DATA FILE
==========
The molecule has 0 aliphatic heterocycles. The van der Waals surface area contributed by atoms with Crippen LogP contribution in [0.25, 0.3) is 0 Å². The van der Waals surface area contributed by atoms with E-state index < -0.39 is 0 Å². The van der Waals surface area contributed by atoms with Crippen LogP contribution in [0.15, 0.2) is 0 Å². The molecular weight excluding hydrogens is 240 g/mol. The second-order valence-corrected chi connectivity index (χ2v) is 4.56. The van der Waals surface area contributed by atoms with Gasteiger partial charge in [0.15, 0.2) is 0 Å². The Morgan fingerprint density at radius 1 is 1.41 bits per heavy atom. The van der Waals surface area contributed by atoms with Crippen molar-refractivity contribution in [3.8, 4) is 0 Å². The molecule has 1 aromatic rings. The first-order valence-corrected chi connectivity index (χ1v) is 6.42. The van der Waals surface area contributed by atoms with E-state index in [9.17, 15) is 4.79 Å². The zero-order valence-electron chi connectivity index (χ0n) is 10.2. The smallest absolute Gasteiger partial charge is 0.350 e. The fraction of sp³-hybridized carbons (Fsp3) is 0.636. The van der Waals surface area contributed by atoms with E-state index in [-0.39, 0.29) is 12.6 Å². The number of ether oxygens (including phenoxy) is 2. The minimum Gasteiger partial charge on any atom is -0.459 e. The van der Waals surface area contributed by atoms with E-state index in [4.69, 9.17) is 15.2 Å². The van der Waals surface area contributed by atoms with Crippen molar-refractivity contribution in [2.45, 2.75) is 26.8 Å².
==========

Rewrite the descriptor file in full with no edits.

The molecule has 0 aliphatic heterocycles. The van der Waals surface area contributed by atoms with Crippen LogP contribution in [0.25, 0.3) is 0 Å². The van der Waals surface area contributed by atoms with E-state index < -0.39 is 0 Å². The van der Waals surface area contributed by atoms with Crippen LogP contribution in [0.15, 0.2) is 0 Å². The molecular weight excluding hydrogens is 240 g/mol. The second-order valence-corrected chi connectivity index (χ2v) is 4.56. The van der Waals surface area contributed by atoms with Gasteiger partial charge in [0.15, 0.2) is 0 Å². The Morgan fingerprint density at radius 1 is 1.41 bits per heavy atom. The van der Waals surface area contributed by atoms with Crippen molar-refractivity contribution in [3.8, 4) is 0 Å². The molecule has 1 aromatic rings. The first-order valence-corrected chi connectivity index (χ1v) is 6.42. The van der Waals surface area contributed by atoms with E-state index in [9.17, 15) is 4.79 Å². The zero-order valence-electron chi connectivity index (χ0n) is 10.2. The smallest absolute Gasteiger partial charge is 0.350 e. The fraction of sp³-hybridized carbons (Fsp3) is 0.636. The van der Waals surface area contributed by atoms with E-state index in [-0.39, 0.29) is 12.6 Å². The number of ether oxygens (including phenoxy) is 2. The minimum Gasteiger partial charge on any atom is -0.459 e. The van der Waals surface area contributed by atoms with E-state index in [4.69, 9.17) is 15.2 Å². The van der Waals surface area contributed by atoms with Crippen molar-refractivity contribution in [2.45, 2.75) is 26.8 Å².